Category: Addiction & Recovery

Compassionate Recovery: A Vision for an Alternative to Addiction & Recovery

  By Darren Littlejohn The number one principle of Compassionate Recovery (CR) is to love ourselves and others. As addicts or attached persons, most of us will need to train our hearts and minds to do this. The main purpose of the program is to enable individuals to love themselves enough. Enough to get clean, to build a life, to believe in oneself, to choose healthy behaviors and relationships. To educate oneself, to care for oneself and to develop as beings on the planet. Compassionate Recovery (CR) is open to anyone who identifies as having attachments or addictions, at...

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The Fifth Precept: Meditation is Not About Getting High (and Why I Don’t)

By Alex Chong Do Thompson This year, I did something a little different for New Year’s Eve. Instead of partying with friends or sitting quietly at home, I took part in a 6-day silent meditation retreat at Buddhist Insights in Rockaway Beach, NY. The practice was led by Bhante Suddhaso, a Theravadan monk, and it was incredible. For six days I didn’t speak, use my cell phone, or eat more than two meals a day. Instead, I did work practice, meditated for six hours a day, and listened to Bhante give lectures on Buddhist sutras. It was a challenging...

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Cigarette Moments: Glamorizing the Culture of Use

  By Debbie Lynn …And as the outcasts in dark corners shutter in pain, the world keeps spinning I will never glamorize the things that are dark and unhealthy. The underbelly of society is nasty place to dwell; it is a rebellious, an anti-social and a destructive life that exists out there, yet few have witnessed at its core. Smokey enclosures, tapping the vein, white and black powder, just a few ways to escape. Erratic movements, calculated words, and the slyness of deceit to get a fix, a smoke, or to find solace in a soulless body…it’s all there....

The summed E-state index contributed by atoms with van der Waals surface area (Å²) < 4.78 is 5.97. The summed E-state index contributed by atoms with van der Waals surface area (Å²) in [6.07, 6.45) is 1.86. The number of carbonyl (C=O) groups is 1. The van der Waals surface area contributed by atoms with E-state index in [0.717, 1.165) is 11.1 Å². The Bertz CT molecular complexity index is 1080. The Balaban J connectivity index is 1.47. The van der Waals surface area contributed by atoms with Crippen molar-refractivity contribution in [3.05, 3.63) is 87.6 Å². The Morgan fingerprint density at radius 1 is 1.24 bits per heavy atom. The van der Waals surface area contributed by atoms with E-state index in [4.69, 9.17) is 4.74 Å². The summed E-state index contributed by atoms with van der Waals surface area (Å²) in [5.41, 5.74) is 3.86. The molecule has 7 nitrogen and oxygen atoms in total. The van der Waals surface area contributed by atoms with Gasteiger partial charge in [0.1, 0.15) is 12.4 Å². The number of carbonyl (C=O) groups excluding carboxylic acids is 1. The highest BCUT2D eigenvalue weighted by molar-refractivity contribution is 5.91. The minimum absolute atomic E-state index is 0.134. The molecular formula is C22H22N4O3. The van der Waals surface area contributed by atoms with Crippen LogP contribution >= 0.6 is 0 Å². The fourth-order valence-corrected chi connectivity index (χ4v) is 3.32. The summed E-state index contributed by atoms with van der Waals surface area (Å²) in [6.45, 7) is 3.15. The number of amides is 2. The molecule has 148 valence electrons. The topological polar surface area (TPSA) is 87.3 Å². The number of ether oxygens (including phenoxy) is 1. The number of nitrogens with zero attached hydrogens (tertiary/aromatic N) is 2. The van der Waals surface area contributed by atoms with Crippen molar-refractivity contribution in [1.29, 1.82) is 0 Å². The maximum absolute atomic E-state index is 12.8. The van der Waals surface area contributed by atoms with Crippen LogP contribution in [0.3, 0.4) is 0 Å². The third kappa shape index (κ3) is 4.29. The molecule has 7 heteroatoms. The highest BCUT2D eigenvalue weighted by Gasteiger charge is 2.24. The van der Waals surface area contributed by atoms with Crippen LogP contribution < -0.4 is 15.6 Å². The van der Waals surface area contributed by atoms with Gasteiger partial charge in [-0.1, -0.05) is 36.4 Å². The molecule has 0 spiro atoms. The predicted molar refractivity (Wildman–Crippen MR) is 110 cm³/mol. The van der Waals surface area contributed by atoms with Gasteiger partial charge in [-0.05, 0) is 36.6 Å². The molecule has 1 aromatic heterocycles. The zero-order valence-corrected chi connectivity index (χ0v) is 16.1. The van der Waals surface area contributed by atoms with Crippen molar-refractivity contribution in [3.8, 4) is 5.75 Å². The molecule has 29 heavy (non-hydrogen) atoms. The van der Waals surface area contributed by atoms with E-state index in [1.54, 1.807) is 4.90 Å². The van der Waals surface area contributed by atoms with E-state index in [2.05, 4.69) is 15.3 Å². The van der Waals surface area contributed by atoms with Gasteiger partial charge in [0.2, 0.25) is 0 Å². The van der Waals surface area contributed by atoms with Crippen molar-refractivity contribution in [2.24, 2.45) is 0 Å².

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Living Satya: No Lies, Your Practice is Truth

  By Darren Littlejohn In traditional recovery literature, it’s said that we’re as sick as our secrets. To integrate with our deepest selves, we need to learn how to uncover and be present in our truth and to speak it, live it and work with it in our lives on the planet with other beings, each with their own truths and lies. Jordan Petersen, the internet-famous Clinical Psychologist, says that to be able to articulate our truth is perhaps the most vital skill we can have. We can’t live in fear of rocking the boat, tipping the scales or...

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Getting Back on the Cushion…and the Wagon

  By Tyler Lewke In times of desperation, I’ve climbed the steps to temples and churches, therapist’s offices and 12 step groups, wisdom circles and countless spaces seeking peace from the struggles and the happiness I thought was promised. I show up hungry for stillness—peace—seeking refuge from life’s torrents. With pain as fuel, I keep coming back, again and again. Like drinking from a well until finally my thirst is quenched. The spiritual lessons I’ve gained within the confines of these holy spaces give me the courage to go back out into the world. I walk slowly at first—peek...

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